Potential Red heavily inspired by love of the 80s
Local band Potential Red released their self-titled debut album earlier this month, which is a fast, raw, post-punk experience heavily influenced by the band’s love of the 1980s.
The group came together after the Preoccupations’ set at Bluesfest 2016. After seeing the Calgary-based post-punk band, guitarist Mark Howell reached out online looking to form a band. Singer and guitarist David Sklubal answered the call, more members were brought on board, and Potential Red was formed.
The album was recorded by Cody Parnell of the local band Blve Hills in his basement. The recording process reflects the raw energy of the album, with most songs recorded in only two takes over the course of five quick sessions.
“I just love the raw sound of, like, Jesus and Mary Chain, when they’re just screaming and recording everything with a bunch of crazy reverb and it’s going all over the place,” said Sklubal. “It’s kind of muddy but the energy is on the track.”
“For guitar, there’s also just intentional muddying up that we were doing. There’s one bit in ‘Lost in Paradise’ where I’m just hitting chords and you cannot hear the actual notes,” said Howell, who studies English at the University of Ottawa, “I showed it to my mom and she said ‘that’s garbage.’” Howell, for his part, told her to listen to My Bloody Valentine.
Those early-80s bands are highly influential to Potential Red, for a variety of reasons.
“The song-writing is so modern and so timeless,” Sklubal gushed, “If you converted it all to modern production it would all be number one hits because the song-writing is so good.”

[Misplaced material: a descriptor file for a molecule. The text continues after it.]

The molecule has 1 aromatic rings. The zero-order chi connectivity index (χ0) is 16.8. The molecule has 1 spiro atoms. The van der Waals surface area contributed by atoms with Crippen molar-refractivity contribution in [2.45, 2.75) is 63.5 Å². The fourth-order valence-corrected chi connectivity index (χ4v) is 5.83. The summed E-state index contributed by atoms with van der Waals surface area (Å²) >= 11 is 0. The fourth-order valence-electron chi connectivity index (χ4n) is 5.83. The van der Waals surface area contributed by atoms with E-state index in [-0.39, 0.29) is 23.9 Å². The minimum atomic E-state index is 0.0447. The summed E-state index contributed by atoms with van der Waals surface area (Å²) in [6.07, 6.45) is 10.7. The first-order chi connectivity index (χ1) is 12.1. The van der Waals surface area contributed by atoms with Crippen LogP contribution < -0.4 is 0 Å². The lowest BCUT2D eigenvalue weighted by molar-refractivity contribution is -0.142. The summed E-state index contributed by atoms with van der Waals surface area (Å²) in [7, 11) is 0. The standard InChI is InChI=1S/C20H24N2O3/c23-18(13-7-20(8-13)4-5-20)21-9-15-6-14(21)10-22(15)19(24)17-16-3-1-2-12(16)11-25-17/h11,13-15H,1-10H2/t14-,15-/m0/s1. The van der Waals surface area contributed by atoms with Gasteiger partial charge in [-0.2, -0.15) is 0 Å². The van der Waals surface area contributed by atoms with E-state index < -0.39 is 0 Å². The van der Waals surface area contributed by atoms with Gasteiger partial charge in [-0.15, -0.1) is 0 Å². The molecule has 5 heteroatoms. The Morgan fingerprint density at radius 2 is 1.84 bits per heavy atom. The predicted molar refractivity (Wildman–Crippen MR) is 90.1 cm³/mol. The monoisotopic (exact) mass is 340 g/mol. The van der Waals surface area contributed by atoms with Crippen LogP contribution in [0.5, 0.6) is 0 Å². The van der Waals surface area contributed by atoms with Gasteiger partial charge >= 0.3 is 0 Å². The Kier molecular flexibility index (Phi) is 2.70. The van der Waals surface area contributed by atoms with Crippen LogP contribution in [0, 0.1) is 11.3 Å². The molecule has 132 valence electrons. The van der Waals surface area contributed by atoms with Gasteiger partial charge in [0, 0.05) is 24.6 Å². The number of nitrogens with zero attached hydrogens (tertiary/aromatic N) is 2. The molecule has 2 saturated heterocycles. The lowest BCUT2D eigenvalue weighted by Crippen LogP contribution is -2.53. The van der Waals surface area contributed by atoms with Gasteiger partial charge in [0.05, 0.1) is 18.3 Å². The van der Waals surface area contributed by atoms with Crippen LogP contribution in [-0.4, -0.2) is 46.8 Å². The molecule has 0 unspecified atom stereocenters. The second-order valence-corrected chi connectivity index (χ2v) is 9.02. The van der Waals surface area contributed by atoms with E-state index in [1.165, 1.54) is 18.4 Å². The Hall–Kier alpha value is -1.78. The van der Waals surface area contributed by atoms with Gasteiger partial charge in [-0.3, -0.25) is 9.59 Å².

When asked if Ottawa lives up to its boring, government town reputation, the two quickly shoot it down.
“If you want to have fun in Ottawa you can spend every day of your life losing brain cells as much as you can in Montreal,” Howell said.
“Or Toronto,” Sklubal added.
“You gotta just go out and try your hardest,” Howell said, “You find a mate … then you just keep going to shows, keep seeing people, keep meeting them, then they invite you to parties … that’s it.”
Sklubal rapidly listed off a half-dozen bands that make up just a tiny slice of the Ottawa scene, ranging from grunge to dream-pop
“Every band I would ever want to see has pretty much been in Ottawa,” Sklubal said.
The Ottawa scene isn’t just full-time musicians either—there’s a good amount of U of O students making an impact on the scene, including Blve Hills, and many more. But while there might be a lot of U of O musicians, a good music-student balance isn’t always easy to achieve. Often, one wins out over the other.
“When I’m at school I’m tuning out in class because I’m thinking about riffs,” Howell said. “I don’t want to think about Beowulf, I just want to think about writing a song, and that kills my school.”
With the album done, the band isn’t relaxing though. They play a free show on Sept. 16 at Clocktower Brew Pub in the Glebe, and are already back in recording mode.